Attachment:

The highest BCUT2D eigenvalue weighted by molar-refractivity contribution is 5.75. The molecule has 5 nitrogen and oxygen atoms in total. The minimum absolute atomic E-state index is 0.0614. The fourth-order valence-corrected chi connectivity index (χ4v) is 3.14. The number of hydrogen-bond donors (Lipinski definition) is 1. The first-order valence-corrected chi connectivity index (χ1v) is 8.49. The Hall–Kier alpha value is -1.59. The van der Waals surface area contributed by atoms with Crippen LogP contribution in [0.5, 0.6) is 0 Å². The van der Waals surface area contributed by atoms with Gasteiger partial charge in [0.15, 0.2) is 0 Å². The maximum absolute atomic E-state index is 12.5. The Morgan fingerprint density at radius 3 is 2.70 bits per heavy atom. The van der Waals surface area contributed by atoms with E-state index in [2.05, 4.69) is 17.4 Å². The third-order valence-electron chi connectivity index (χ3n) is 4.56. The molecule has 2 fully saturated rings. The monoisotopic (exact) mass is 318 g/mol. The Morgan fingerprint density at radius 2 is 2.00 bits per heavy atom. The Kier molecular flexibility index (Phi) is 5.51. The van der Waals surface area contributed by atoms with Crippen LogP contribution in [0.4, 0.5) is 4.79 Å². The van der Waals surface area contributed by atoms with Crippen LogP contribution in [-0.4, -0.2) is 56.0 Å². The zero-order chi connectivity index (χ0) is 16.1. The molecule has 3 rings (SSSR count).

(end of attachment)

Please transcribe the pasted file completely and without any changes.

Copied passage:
The highest BCUT2D eigenvalue weighted by molar-refractivity contribution is 5.75. The molecule has 5 nitrogen and oxygen atoms in total. The minimum absolute atomic E-state index is 0.0614. The fourth-order valence-corrected chi connectivity index (χ4v) is 3.14. The number of hydrogen-bond donors (Lipinski definition) is 1. The first-order valence-corrected chi connectivity index (χ1v) is 8.49. The Hall–Kier alpha value is -1.59. The van der Waals surface area contributed by atoms with Crippen LogP contribution in [0.5, 0.6) is 0 Å². The van der Waals surface area contributed by atoms with Gasteiger partial charge in [0.15, 0.2) is 0 Å². The maximum absolute atomic E-state index is 12.5. The Morgan fingerprint density at radius 3 is 2.70 bits per heavy atom. The van der Waals surface area contributed by atoms with E-state index in [2.05, 4.69) is 17.4 Å². The third-order valence-electron chi connectivity index (χ3n) is 4.56. The molecule has 2 fully saturated rings. The monoisotopic (exact) mass is 318 g/mol. The Morgan fingerprint density at radius 2 is 2.00 bits per heavy atom. The Kier molecular flexibility index (Phi) is 5.51. The van der Waals surface area contributed by atoms with Crippen LogP contribution in [0.4, 0.5) is 4.79 Å². The van der Waals surface area contributed by atoms with Crippen LogP contribution in [-0.4, -0.2) is 56.0 Å². The zero-order chi connectivity index (χ0) is 16.1. The molecule has 3 rings (SSSR count).